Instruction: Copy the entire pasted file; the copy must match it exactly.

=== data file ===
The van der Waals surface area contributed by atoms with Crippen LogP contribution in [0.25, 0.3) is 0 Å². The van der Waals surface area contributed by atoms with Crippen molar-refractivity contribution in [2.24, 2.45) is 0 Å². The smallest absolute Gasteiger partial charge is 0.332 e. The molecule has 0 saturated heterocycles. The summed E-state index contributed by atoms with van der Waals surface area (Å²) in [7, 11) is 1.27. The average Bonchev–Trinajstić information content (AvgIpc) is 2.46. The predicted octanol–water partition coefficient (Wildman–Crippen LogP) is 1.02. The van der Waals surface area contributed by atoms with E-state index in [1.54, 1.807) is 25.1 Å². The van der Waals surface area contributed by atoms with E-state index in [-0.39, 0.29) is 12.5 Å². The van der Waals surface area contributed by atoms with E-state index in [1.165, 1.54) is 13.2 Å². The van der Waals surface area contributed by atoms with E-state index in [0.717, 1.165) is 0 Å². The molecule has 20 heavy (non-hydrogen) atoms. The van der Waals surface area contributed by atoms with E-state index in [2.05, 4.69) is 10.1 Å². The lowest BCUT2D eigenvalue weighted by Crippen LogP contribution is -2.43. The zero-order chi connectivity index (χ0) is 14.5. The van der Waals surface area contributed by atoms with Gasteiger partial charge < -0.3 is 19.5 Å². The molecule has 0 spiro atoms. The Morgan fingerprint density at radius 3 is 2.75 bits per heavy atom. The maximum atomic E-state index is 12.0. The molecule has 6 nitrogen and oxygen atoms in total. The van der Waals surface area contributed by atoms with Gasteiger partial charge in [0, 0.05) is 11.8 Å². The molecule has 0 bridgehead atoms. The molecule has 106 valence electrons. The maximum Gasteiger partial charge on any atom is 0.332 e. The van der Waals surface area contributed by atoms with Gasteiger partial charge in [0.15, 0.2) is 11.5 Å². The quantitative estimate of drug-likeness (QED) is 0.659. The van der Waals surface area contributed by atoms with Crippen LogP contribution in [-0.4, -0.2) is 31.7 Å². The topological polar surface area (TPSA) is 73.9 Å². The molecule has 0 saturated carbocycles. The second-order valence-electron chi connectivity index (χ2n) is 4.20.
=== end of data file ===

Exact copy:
The van der Waals surface area contributed by atoms with Crippen LogP contribution in [0.25, 0.3) is 0 Å². The van der Waals surface area contributed by atoms with Crippen molar-refractivity contribution in [2.24, 2.45) is 0 Å². The smallest absolute Gasteiger partial charge is 0.332 e. The molecule has 0 saturated heterocycles. The summed E-state index contributed by atoms with van der Waals surface area (Å²) in [7, 11) is 1.27. The average Bonchev–Trinajstić information content (AvgIpc) is 2.46. The predicted octanol–water partition coefficient (Wildman–Crippen LogP) is 1.02. The van der Waals surface area contributed by atoms with E-state index in [1.54, 1.807) is 25.1 Å². The van der Waals surface area contributed by atoms with E-state index in [-0.39, 0.29) is 12.5 Å². The van der Waals surface area contributed by atoms with E-state index in [1.165, 1.54) is 13.2 Å². The van der Waals surface area contributed by atoms with E-state index in [0.717, 1.165) is 0 Å². The molecule has 20 heavy (non-hydrogen) atoms. The van der Waals surface area contributed by atoms with E-state index in [2.05, 4.69) is 10.1 Å². The lowest BCUT2D eigenvalue weighted by Crippen LogP contribution is -2.43. The zero-order chi connectivity index (χ0) is 14.5. The van der Waals surface area contributed by atoms with Gasteiger partial charge < -0.3 is 19.5 Å². The molecule has 0 spiro atoms. The Morgan fingerprint density at radius 3 is 2.75 bits per heavy atom. The maximum atomic E-state index is 12.0. The molecule has 6 nitrogen and oxygen atoms in total. The van der Waals surface area contributed by atoms with Gasteiger partial charge in [0, 0.05) is 11.8 Å². The molecule has 0 bridgehead atoms. The molecule has 106 valence electrons. The maximum Gasteiger partial charge on any atom is 0.332 e. The van der Waals surface area contributed by atoms with Gasteiger partial charge in [0.15, 0.2) is 11.5 Å². The quantitative estimate of drug-likeness (QED) is 0.659. The van der Waals surface area contributed by atoms with Crippen LogP contribution in [-0.4, -0.2) is 31.7 Å². The topological polar surface area (TPSA) is 73.9 Å². The molecule has 0 saturated carbocycles. The second-order valence-electron chi connectivity index (χ2n) is 4.20.